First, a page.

Trigger Warnings


I never encountered the term until a fellow undergrad and frequent poster of feminist articles used it in a Facebook comment, something about sexual assault that “triggered” her. I immediately was dismissive towards its use, which I saw as a new term for being upset by something. Movements often create their own language to describe phenomena which already have names, but by doing so they sort of give new life to a concept. It’s not always a great thing, just something that happens.

It wasn’t until later that I realized its connection to feminists (which I consider myself) and specifically to sexual assault and rape. And then I began to hear discussions about trigger warnings in college syllabi. I thought that was silly like most people. Majority doesn’t make right, but I hadn’t heard a convincing argument for its implementation, and it seemed to be narrow in scope, to sexual assault and rape and,  weirdly enough, animal abuse. Most ridicule trigger warnings as a means of faint hearted, sheltered middle class students avoiding being shook out of their narrow world views. They take the argument ad absurdum, that it would be impossible to create trigger warnings for every possible situation and student, that it was tantamount to censorship. These seem like valid points, but they didn’t satisfy the dilemma for me.

The best case for trigger warnings that I heard was to protect the victims of sexual assault from having to relive the events by encountering it unknowingly in literature. But this is still a weak reason, and I don’t need to take the situation to the extreme in order to dismantle it.

In the Information Age, it seems reasonable that a student for which certain topics are too taboo to deal with, could do some research and choose courses in which these issues would not be brought up. A student averse to reading about violence against blacks might, for instance, not elect to take a class about slavery or early black literature. Of course, that student would miss the opportunity to be enriched by having the mind expanded, but that is their choice. Unless this person is so ignorant of history they don’t know how blacks are and were treated, this would be a reasonable burden to place on the student, which would not require trigger warnings, just a little thought. And if the student were already in a class where controversial material may be brought up, they can read about the books online to make sure they are free of potentially traumatizing stuff.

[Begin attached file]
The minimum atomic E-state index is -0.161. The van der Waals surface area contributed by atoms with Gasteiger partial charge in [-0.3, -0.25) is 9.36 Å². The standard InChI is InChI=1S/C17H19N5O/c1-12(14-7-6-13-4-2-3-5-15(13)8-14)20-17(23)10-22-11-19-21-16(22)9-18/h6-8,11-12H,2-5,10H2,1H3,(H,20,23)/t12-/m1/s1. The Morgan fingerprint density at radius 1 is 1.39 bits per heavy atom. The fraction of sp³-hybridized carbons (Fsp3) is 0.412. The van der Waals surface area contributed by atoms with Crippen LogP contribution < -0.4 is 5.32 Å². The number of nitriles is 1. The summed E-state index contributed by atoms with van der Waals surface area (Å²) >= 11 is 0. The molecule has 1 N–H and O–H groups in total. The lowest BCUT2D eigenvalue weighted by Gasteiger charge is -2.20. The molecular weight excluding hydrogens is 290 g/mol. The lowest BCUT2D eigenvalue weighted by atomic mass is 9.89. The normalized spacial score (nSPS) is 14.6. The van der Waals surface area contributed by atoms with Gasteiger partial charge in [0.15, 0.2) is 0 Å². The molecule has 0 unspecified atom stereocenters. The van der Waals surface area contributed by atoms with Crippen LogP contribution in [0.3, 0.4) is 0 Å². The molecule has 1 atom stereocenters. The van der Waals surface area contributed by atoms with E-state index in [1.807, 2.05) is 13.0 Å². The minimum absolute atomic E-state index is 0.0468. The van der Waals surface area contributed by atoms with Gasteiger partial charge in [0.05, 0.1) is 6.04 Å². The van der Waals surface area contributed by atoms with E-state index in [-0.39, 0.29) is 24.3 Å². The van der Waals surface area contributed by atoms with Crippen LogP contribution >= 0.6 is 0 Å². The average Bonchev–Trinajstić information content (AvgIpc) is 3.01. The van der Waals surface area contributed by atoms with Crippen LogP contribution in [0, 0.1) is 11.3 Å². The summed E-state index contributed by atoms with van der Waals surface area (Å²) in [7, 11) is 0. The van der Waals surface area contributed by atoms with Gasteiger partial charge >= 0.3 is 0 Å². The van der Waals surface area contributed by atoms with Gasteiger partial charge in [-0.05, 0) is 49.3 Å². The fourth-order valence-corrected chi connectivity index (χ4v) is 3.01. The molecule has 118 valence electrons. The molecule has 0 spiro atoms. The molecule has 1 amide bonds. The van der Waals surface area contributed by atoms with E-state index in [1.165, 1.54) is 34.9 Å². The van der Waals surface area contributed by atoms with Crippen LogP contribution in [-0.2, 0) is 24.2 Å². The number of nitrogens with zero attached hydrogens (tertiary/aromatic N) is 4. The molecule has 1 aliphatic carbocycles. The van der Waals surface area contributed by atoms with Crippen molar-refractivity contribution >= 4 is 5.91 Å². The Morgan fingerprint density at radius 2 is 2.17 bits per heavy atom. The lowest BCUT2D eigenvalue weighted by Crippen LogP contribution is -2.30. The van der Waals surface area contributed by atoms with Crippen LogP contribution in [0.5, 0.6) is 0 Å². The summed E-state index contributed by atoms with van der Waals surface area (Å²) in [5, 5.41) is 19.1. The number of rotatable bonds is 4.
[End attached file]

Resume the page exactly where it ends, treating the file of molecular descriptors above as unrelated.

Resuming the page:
Another issue is literary work itself. The film and television industry self censors and applies ratings based on certain criteria. These in a way serve as trigger warnings. The question then becomes, do we want this for literature? Should authors include a page in the back which contains a list of potential triggers in the book? If we are going to extend this type of warning signs to college syllabi, then why not to the books themselves?

The reason which I most oppose trigger warnings is because of how narrowly they have been applied, that is, mostly to sexual assault. But why not “regular” violence or crime? A person can be traumatized by being mugged, or even beaten. Should acts of thievery or battery be included among trigger warnings? Or what about soldiers traumatized by war? Should Tim O’Brien’s work come with a trigger warning? What about victims of parental abuse? Should Angela’s Ashes be on a list of potentially traumatizing material? And further, just how can literature, a virtual existence, traumatize a real life? It can’t; only existence can.